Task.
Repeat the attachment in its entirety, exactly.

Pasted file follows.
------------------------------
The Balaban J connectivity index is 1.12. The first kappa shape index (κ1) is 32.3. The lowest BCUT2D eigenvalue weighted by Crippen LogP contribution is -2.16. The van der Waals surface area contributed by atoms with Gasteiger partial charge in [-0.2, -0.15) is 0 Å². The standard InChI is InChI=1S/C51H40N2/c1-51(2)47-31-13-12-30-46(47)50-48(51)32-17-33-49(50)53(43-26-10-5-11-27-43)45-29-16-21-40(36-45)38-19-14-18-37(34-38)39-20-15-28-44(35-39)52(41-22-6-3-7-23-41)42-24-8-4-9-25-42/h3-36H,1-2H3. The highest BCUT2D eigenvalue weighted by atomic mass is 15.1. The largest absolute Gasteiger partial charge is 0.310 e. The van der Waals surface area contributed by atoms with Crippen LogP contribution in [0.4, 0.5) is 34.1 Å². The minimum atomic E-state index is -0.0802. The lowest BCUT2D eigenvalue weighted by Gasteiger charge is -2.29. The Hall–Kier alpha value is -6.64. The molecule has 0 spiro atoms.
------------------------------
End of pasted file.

The Balaban J connectivity index is 1.12. The first kappa shape index (κ1) is 32.3. The lowest BCUT2D eigenvalue weighted by Crippen LogP contribution is -2.16. The van der Waals surface area contributed by atoms with Gasteiger partial charge in [-0.2, -0.15) is 0 Å². The standard InChI is InChI=1S/C51H40N2/c1-51(2)47-31-13-12-30-46(47)50-48(51)32-17-33-49(50)53(43-26-10-5-11-27-43)45-29-16-21-40(36-45)38-19-14-18-37(34-38)39-20-15-28-44(35-39)52(41-22-6-3-7-23-41)42-24-8-4-9-25-42/h3-36H,1-2H3. The highest BCUT2D eigenvalue weighted by atomic mass is 15.1. The largest absolute Gasteiger partial charge is 0.310 e. The van der Waals surface area contributed by atoms with Crippen LogP contribution in [0.4, 0.5) is 34.1 Å². The minimum atomic E-state index is -0.0802. The lowest BCUT2D eigenvalue weighted by Gasteiger charge is -2.29. The Hall–Kier alpha value is -6.64. The molecule has 0 spiro atoms.